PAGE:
In my reasoned opinion, this graffito is a rebus intended as an insult, not a Christian faith-inducing epigraph.  And as such, it means that the Roman crux is more than just a cross, and at the same time not a cross at all.

Next epigraph: the Puteoli Graffito.  

Saturday, May 6, 2017

Crestus Graffito

Crestus Graffito
Sources:   (Author unknown) “A Possible Contemporary Representation of the Crucifixion,” The Methodist Magazine and Review, Vol. XXLVII January to June, 1898. W. H. Withrow, ed. (Toronto: Methodist Publishing House, 1898) p. 473-474.

Samuel Ball Platner (as compiled and revised by Thomas Ashby): A Topographical Dictionary of Ancient Rome, London, Oxford University Press, 1929. "Domus Tiberiana, pp. 191-194, p. 194.*/Domus_Tiberiana.html and, both accessed May 6, 2017

Arapacana Press, The Alphabetary Heraldic, “Latin Sexual Terms,” Printout pp. 17-22 of 22, esp. pp. 20 & 21. Accessed April 9, 2010.

Although this graffito, immediately above an illustration of rope-dancers, was for the moment after its discovery, was alternately thought of as a reference to the Crucifiction of Jesus Christ back in 1898, it still has a connection with Roman “crucifixion.”  It has since then been properly interpreted as several lines of love verse, and the illustration a depiction of rope-dancers. It was then brought to the attention of Methodist Magazine by a Professor L. Reynaud, their correspondent in Rome.  He writes:

A distinguished archaeologist, Prof. Orazio Marucchi, the director of the Egyptian Museum of the Vatican, has devoted himself for many years to the study of epigraphy, and now he has brought himself into great prominence owing to his discovery of the graffito referred to. The picture is scratched on the level of the ground close by the angle of one of the passages which lie under the structures adjoining the Bridge of Caligula, in the immediate neighbourhood of the Clivus Victoriae.  The building is really a gallery made by Caligula to connect the palace with the Forum.…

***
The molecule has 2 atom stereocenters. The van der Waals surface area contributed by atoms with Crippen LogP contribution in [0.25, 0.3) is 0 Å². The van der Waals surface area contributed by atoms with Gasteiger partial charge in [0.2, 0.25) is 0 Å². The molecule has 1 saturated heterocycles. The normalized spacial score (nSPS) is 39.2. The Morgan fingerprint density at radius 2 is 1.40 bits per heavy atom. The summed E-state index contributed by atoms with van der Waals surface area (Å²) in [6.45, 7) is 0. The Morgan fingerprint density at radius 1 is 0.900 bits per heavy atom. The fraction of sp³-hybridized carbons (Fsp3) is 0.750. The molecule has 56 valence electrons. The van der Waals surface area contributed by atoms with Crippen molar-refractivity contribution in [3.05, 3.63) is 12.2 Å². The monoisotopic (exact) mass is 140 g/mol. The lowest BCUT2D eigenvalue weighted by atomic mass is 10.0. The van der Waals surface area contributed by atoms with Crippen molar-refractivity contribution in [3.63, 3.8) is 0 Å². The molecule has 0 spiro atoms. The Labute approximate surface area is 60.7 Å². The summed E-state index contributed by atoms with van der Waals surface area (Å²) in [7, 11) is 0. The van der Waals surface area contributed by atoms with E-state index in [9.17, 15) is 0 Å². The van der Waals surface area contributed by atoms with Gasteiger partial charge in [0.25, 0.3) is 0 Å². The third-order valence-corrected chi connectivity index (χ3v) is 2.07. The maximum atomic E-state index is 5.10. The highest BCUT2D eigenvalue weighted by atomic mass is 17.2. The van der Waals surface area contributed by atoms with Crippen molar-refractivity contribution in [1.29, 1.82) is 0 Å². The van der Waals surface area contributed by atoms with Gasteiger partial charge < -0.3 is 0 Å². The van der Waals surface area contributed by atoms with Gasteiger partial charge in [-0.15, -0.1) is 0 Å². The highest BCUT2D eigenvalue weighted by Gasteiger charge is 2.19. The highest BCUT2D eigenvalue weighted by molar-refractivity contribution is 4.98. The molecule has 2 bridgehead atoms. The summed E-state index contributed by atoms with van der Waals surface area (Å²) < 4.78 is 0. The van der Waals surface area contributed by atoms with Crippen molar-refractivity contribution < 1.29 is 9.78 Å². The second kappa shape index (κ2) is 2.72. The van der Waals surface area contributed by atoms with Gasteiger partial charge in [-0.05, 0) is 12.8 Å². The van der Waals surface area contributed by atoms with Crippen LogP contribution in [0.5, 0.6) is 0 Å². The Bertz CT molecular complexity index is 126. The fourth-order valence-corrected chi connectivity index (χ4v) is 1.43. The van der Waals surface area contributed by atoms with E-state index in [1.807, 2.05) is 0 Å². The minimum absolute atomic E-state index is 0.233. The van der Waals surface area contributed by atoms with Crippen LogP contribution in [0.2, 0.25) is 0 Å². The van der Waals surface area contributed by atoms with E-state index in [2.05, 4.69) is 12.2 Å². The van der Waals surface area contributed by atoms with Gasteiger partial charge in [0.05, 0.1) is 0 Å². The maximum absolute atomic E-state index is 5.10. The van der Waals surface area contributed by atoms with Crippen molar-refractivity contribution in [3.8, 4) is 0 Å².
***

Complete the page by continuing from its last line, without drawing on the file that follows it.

… The ‘graffito’ of the Crucifixion is very crude, as is so often the the case in sketches of this kind.  It is believed that the picture was drawn by a soldier who took an active part in the Crucifixion on Mount Calvary.  The figures are about fifteen centimeters (six inches) high.  At the right are two crosses, and soldiers mount ladders placed against them.  Each person in the great tragedy is duly inscribed with his name, and ‘Piletus’ was undoubtedly intended for Pontius Pilate.  The inscription of twelve or fifteen lines begins with the word ‘Crestus,’ which is already known as a rough form of the name of Christ.  M. Marucchi deciphers part of it: ‘Crestus, virgis coesus decretus mori, super palum virus fixus est,’ which is to say, ‘Christ, after been beaten with rods, having been condemned to die, has been attached living to the cross.’  Various interpretations have been made of other parts of it, some of the lines being love verses.  It was, however, quite customary to add to or subtract from such inscriptions; so this objection of the archaeologists does not militate against the theory that the picture really represents the Crucifixion.  Some contend that Prof. Marucchi is mistaken, and that the scene represents a ropewalk, but what object would Roman soldiers have in portraying a ropewalk, and how does this do away with ‘Crestus’ and ‘Piletus’?  M. Marucchi makes a great point in showing that behind the central figure there seems to have been a third cross, for it is still possible to distinguish a third ladder running up the same height as the others and also a third rope hanging downward like the rest.  All doubts will probably be set at rest when Prof. Marucchi publishes a pamphlet upon the subject.